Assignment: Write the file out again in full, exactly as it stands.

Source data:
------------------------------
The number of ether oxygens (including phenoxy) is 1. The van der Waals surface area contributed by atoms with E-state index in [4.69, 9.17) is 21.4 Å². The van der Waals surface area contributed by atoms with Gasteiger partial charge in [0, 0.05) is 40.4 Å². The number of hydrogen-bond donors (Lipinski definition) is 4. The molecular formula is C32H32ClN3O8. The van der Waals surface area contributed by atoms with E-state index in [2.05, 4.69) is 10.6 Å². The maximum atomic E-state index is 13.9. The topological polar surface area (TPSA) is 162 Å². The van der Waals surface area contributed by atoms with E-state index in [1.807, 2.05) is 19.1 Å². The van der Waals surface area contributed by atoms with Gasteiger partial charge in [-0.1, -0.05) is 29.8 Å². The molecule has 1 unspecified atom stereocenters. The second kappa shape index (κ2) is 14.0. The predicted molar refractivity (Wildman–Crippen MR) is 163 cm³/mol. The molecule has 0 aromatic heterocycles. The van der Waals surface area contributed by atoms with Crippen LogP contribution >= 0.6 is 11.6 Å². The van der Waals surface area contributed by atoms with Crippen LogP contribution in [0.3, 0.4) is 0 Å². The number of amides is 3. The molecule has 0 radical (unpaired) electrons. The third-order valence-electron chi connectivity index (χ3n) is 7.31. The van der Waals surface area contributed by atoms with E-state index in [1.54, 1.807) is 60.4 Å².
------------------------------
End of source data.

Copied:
The number of ether oxygens (including phenoxy) is 1. The van der Waals surface area contributed by atoms with E-state index in [4.69, 9.17) is 21.4 Å². The van der Waals surface area contributed by atoms with Gasteiger partial charge in [0, 0.05) is 40.4 Å². The number of hydrogen-bond donors (Lipinski definition) is 4. The molecular formula is C32H32ClN3O8. The van der Waals surface area contributed by atoms with E-state index in [2.05, 4.69) is 10.6 Å². The maximum atomic E-state index is 13.9. The topological polar surface area (TPSA) is 162 Å². The van der Waals surface area contributed by atoms with E-state index in [1.807, 2.05) is 19.1 Å². The van der Waals surface area contributed by atoms with Gasteiger partial charge in [-0.1, -0.05) is 29.8 Å². The molecule has 1 unspecified atom stereocenters. The second kappa shape index (κ2) is 14.0. The predicted molar refractivity (Wildman–Crippen MR) is 163 cm³/mol. The molecule has 0 aromatic heterocycles. The van der Waals surface area contributed by atoms with Crippen LogP contribution >= 0.6 is 11.6 Å². The van der Waals surface area contributed by atoms with Crippen LogP contribution in [0.3, 0.4) is 0 Å². The number of amides is 3. The molecule has 0 radical (unpaired) electrons. The third-order valence-electron chi connectivity index (χ3n) is 7.31. The van der Waals surface area contributed by atoms with E-state index in [1.54, 1.807) is 60.4 Å².